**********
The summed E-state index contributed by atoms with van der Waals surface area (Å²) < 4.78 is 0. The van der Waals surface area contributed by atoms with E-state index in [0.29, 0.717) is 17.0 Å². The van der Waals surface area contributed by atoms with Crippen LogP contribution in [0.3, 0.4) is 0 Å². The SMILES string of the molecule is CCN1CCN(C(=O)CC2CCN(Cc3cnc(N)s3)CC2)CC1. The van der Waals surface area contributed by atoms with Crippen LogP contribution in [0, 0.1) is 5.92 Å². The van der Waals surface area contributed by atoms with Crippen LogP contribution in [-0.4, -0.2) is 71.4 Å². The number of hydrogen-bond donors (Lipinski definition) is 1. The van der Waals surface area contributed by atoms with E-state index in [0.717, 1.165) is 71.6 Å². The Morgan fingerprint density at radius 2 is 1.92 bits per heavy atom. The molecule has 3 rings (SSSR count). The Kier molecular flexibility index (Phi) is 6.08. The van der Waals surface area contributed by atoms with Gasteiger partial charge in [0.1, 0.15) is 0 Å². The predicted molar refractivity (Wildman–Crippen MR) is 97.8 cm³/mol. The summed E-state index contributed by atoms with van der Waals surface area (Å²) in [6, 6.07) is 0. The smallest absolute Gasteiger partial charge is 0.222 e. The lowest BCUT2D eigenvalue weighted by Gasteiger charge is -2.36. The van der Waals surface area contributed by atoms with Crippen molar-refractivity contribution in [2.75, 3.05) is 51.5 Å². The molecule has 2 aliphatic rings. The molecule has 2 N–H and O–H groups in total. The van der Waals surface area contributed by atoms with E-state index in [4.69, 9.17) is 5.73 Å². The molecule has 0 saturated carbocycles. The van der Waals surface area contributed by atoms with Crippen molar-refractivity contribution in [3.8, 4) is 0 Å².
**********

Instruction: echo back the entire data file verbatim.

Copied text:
The summed E-state index contributed by atoms with van der Waals surface area (Å²) < 4.78 is 0. The van der Waals surface area contributed by atoms with E-state index in [0.29, 0.717) is 17.0 Å². The van der Waals surface area contributed by atoms with Crippen LogP contribution in [0.3, 0.4) is 0 Å². The SMILES string of the molecule is CCN1CCN(C(=O)CC2CCN(Cc3cnc(N)s3)CC2)CC1. The van der Waals surface area contributed by atoms with Crippen LogP contribution in [0, 0.1) is 5.92 Å². The van der Waals surface area contributed by atoms with Crippen LogP contribution in [-0.4, -0.2) is 71.4 Å². The number of hydrogen-bond donors (Lipinski definition) is 1. The van der Waals surface area contributed by atoms with E-state index in [0.717, 1.165) is 71.6 Å². The Morgan fingerprint density at radius 2 is 1.92 bits per heavy atom. The molecule has 3 rings (SSSR count). The Kier molecular flexibility index (Phi) is 6.08. The van der Waals surface area contributed by atoms with Gasteiger partial charge in [0.1, 0.15) is 0 Å². The predicted molar refractivity (Wildman–Crippen MR) is 97.8 cm³/mol. The summed E-state index contributed by atoms with van der Waals surface area (Å²) in [6, 6.07) is 0. The smallest absolute Gasteiger partial charge is 0.222 e. The lowest BCUT2D eigenvalue weighted by Gasteiger charge is -2.36. The van der Waals surface area contributed by atoms with Crippen molar-refractivity contribution in [2.75, 3.05) is 51.5 Å². The molecule has 2 aliphatic rings. The molecule has 2 N–H and O–H groups in total. The van der Waals surface area contributed by atoms with E-state index in [4.69, 9.17) is 5.73 Å². The molecule has 0 saturated carbocycles. The van der Waals surface area contributed by atoms with Crippen molar-refractivity contribution in [3.8, 4) is 0 Å².